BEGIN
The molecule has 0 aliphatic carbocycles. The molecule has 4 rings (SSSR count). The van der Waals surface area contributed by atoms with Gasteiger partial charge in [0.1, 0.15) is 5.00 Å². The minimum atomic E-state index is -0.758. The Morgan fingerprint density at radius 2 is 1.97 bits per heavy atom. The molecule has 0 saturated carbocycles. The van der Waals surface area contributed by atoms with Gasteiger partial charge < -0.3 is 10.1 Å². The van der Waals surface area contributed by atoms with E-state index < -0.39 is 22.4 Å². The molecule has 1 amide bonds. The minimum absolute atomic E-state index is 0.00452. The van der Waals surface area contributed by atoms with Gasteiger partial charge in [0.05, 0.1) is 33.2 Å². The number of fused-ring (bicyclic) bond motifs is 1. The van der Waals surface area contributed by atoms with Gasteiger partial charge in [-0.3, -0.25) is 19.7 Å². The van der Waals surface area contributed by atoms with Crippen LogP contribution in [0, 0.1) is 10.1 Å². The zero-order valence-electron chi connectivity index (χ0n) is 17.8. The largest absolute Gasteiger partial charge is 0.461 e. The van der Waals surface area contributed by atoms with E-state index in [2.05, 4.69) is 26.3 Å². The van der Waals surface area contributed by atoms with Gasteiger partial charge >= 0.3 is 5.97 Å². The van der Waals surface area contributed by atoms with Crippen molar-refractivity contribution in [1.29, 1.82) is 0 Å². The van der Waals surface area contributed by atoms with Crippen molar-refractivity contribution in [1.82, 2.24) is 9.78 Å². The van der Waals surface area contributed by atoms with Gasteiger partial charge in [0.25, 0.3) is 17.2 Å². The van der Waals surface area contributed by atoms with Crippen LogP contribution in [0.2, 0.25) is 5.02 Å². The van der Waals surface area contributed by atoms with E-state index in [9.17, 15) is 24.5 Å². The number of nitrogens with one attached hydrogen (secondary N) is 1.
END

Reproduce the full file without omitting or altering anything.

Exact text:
The molecule has 0 aliphatic carbocycles. The molecule has 4 rings (SSSR count). The van der Waals surface area contributed by atoms with Gasteiger partial charge in [0.1, 0.15) is 5.00 Å². The minimum atomic E-state index is -0.758. The Morgan fingerprint density at radius 2 is 1.97 bits per heavy atom. The molecule has 0 saturated carbocycles. The van der Waals surface area contributed by atoms with Gasteiger partial charge < -0.3 is 10.1 Å². The van der Waals surface area contributed by atoms with E-state index < -0.39 is 22.4 Å². The molecule has 1 amide bonds. The minimum absolute atomic E-state index is 0.00452. The van der Waals surface area contributed by atoms with Gasteiger partial charge in [0.05, 0.1) is 33.2 Å². The number of fused-ring (bicyclic) bond motifs is 1. The van der Waals surface area contributed by atoms with Gasteiger partial charge in [-0.3, -0.25) is 19.7 Å². The van der Waals surface area contributed by atoms with Crippen LogP contribution in [0, 0.1) is 10.1 Å². The zero-order valence-electron chi connectivity index (χ0n) is 17.8. The largest absolute Gasteiger partial charge is 0.461 e. The van der Waals surface area contributed by atoms with E-state index in [2.05, 4.69) is 26.3 Å². The van der Waals surface area contributed by atoms with Gasteiger partial charge >= 0.3 is 5.97 Å². The van der Waals surface area contributed by atoms with Crippen molar-refractivity contribution in [1.29, 1.82) is 0 Å². The van der Waals surface area contributed by atoms with Crippen molar-refractivity contribution in [1.82, 2.24) is 9.78 Å². The van der Waals surface area contributed by atoms with Gasteiger partial charge in [0.25, 0.3) is 17.2 Å². The van der Waals surface area contributed by atoms with Crippen LogP contribution in [0.2, 0.25) is 5.02 Å². The van der Waals surface area contributed by atoms with E-state index in [9.17, 15) is 24.5 Å². The number of nitrogens with one attached hydrogen (secondary N) is 1.